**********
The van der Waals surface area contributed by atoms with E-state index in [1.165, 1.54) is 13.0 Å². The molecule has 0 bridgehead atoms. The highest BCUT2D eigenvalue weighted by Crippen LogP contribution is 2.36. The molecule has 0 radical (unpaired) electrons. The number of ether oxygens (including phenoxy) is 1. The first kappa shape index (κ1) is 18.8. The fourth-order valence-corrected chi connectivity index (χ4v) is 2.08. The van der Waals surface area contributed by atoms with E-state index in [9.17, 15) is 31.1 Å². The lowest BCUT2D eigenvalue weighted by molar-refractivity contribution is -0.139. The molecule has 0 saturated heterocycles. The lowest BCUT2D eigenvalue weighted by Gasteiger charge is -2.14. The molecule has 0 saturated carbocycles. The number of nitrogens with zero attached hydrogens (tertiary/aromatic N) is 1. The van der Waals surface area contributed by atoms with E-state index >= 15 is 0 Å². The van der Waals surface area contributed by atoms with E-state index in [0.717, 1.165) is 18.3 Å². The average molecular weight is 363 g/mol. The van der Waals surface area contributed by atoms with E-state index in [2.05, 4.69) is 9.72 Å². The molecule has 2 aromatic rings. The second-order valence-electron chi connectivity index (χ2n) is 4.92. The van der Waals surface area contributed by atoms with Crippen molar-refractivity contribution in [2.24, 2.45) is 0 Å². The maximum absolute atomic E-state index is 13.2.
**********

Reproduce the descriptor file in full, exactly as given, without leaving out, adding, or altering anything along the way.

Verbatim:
The van der Waals surface area contributed by atoms with E-state index in [1.165, 1.54) is 13.0 Å². The molecule has 0 bridgehead atoms. The highest BCUT2D eigenvalue weighted by Crippen LogP contribution is 2.36. The molecule has 0 radical (unpaired) electrons. The number of ether oxygens (including phenoxy) is 1. The first kappa shape index (κ1) is 18.8. The fourth-order valence-corrected chi connectivity index (χ4v) is 2.08. The van der Waals surface area contributed by atoms with E-state index in [9.17, 15) is 31.1 Å². The lowest BCUT2D eigenvalue weighted by molar-refractivity contribution is -0.139. The molecule has 0 saturated heterocycles. The lowest BCUT2D eigenvalue weighted by Gasteiger charge is -2.14. The molecule has 0 saturated carbocycles. The number of nitrogens with zero attached hydrogens (tertiary/aromatic N) is 1. The van der Waals surface area contributed by atoms with E-state index >= 15 is 0 Å². The van der Waals surface area contributed by atoms with E-state index in [0.717, 1.165) is 18.3 Å². The average molecular weight is 363 g/mol. The van der Waals surface area contributed by atoms with E-state index in [2.05, 4.69) is 9.72 Å². The molecule has 2 aromatic rings. The second-order valence-electron chi connectivity index (χ2n) is 4.92. The van der Waals surface area contributed by atoms with Crippen molar-refractivity contribution in [2.24, 2.45) is 0 Å². The maximum absolute atomic E-state index is 13.2.